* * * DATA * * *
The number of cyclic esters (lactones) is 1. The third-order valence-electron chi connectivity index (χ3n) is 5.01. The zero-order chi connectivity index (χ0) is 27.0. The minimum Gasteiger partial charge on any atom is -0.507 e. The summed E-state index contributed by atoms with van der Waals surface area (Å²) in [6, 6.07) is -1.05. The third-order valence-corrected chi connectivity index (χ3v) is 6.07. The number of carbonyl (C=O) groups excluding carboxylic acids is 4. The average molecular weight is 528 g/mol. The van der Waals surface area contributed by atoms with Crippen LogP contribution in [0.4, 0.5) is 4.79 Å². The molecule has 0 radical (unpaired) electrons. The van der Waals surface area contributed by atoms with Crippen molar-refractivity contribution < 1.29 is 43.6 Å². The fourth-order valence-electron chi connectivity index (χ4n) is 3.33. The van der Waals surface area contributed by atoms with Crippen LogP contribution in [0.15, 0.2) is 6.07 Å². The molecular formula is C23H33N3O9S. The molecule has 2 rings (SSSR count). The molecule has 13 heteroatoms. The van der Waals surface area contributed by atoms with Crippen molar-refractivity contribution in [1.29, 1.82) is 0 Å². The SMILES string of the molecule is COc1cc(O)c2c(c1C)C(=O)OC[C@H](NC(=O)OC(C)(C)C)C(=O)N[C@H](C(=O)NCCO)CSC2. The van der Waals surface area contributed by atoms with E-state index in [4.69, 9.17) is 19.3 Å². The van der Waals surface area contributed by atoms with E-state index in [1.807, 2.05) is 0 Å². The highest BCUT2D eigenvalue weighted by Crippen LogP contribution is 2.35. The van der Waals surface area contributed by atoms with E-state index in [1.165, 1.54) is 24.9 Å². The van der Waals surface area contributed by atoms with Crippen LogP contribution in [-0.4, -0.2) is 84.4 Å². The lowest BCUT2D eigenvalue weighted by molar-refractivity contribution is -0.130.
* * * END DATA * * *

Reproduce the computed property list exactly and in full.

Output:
The number of cyclic esters (lactones) is 1. The third-order valence-electron chi connectivity index (χ3n) is 5.01. The zero-order chi connectivity index (χ0) is 27.0. The minimum Gasteiger partial charge on any atom is -0.507 e. The summed E-state index contributed by atoms with van der Waals surface area (Å²) in [6, 6.07) is -1.05. The third-order valence-corrected chi connectivity index (χ3v) is 6.07. The number of carbonyl (C=O) groups excluding carboxylic acids is 4. The average molecular weight is 528 g/mol. The van der Waals surface area contributed by atoms with Crippen LogP contribution in [0.4, 0.5) is 4.79 Å². The molecule has 0 radical (unpaired) electrons. The van der Waals surface area contributed by atoms with Crippen molar-refractivity contribution < 1.29 is 43.6 Å². The fourth-order valence-electron chi connectivity index (χ4n) is 3.33. The van der Waals surface area contributed by atoms with Crippen LogP contribution in [0.15, 0.2) is 6.07 Å². The molecular formula is C23H33N3O9S. The molecule has 2 rings (SSSR count). The molecule has 13 heteroatoms. The van der Waals surface area contributed by atoms with Crippen molar-refractivity contribution in [1.29, 1.82) is 0 Å². The SMILES string of the molecule is COc1cc(O)c2c(c1C)C(=O)OC[C@H](NC(=O)OC(C)(C)C)C(=O)N[C@H](C(=O)NCCO)CSC2. The van der Waals surface area contributed by atoms with E-state index in [4.69, 9.17) is 19.3 Å². The van der Waals surface area contributed by atoms with E-state index in [1.807, 2.05) is 0 Å². The highest BCUT2D eigenvalue weighted by Crippen LogP contribution is 2.35. The van der Waals surface area contributed by atoms with E-state index in [1.165, 1.54) is 24.9 Å². The van der Waals surface area contributed by atoms with Crippen LogP contribution in [-0.4, -0.2) is 84.4 Å². The lowest BCUT2D eigenvalue weighted by molar-refractivity contribution is -0.130.